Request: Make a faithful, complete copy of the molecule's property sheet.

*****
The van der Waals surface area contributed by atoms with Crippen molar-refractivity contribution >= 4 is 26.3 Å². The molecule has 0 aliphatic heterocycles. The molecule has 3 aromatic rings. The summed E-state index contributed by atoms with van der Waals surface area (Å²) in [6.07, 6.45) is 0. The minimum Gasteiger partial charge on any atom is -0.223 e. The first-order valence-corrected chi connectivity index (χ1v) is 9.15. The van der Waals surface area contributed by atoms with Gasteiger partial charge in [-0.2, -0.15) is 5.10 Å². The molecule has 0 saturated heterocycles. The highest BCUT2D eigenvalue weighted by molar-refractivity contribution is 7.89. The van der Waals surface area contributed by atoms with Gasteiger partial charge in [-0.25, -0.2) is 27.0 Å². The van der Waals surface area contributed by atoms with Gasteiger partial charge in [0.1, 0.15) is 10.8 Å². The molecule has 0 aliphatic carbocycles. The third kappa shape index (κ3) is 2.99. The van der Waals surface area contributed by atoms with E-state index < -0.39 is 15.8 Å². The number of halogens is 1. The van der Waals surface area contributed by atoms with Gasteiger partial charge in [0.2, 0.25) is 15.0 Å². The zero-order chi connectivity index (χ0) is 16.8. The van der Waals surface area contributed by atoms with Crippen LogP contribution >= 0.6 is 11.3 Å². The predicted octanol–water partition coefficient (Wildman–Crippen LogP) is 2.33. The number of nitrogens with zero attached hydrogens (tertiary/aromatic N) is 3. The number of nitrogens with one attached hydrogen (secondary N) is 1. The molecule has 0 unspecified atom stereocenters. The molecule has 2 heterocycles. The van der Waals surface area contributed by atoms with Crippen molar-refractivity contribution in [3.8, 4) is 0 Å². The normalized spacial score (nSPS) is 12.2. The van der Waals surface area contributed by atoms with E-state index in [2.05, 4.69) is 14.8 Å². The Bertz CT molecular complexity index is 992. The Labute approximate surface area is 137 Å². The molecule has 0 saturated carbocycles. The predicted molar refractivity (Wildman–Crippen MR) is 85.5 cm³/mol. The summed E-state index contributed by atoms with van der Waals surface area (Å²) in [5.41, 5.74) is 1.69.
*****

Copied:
The van der Waals surface area contributed by atoms with Crippen molar-refractivity contribution >= 4 is 26.3 Å². The molecule has 0 aliphatic heterocycles. The molecule has 3 aromatic rings. The summed E-state index contributed by atoms with van der Waals surface area (Å²) in [6.07, 6.45) is 0. The minimum Gasteiger partial charge on any atom is -0.223 e. The first-order valence-corrected chi connectivity index (χ1v) is 9.15. The van der Waals surface area contributed by atoms with Gasteiger partial charge in [-0.2, -0.15) is 5.10 Å². The molecule has 0 saturated heterocycles. The highest BCUT2D eigenvalue weighted by molar-refractivity contribution is 7.89. The van der Waals surface area contributed by atoms with Gasteiger partial charge in [-0.25, -0.2) is 27.0 Å². The van der Waals surface area contributed by atoms with Gasteiger partial charge in [0.1, 0.15) is 10.8 Å². The molecule has 0 aliphatic carbocycles. The third kappa shape index (κ3) is 2.99. The van der Waals surface area contributed by atoms with E-state index < -0.39 is 15.8 Å². The number of halogens is 1. The van der Waals surface area contributed by atoms with Gasteiger partial charge in [0.2, 0.25) is 15.0 Å². The zero-order chi connectivity index (χ0) is 16.8. The van der Waals surface area contributed by atoms with Crippen LogP contribution >= 0.6 is 11.3 Å². The predicted octanol–water partition coefficient (Wildman–Crippen LogP) is 2.33. The number of nitrogens with zero attached hydrogens (tertiary/aromatic N) is 3. The number of nitrogens with one attached hydrogen (secondary N) is 1. The molecule has 0 unspecified atom stereocenters. The molecule has 2 heterocycles. The van der Waals surface area contributed by atoms with Crippen molar-refractivity contribution in [3.8, 4) is 0 Å². The normalized spacial score (nSPS) is 12.2. The van der Waals surface area contributed by atoms with E-state index in [2.05, 4.69) is 14.8 Å². The Bertz CT molecular complexity index is 992. The Labute approximate surface area is 137 Å². The molecule has 0 saturated carbocycles. The predicted molar refractivity (Wildman–Crippen MR) is 85.5 cm³/mol. The summed E-state index contributed by atoms with van der Waals surface area (Å²) in [5.41, 5.74) is 1.69.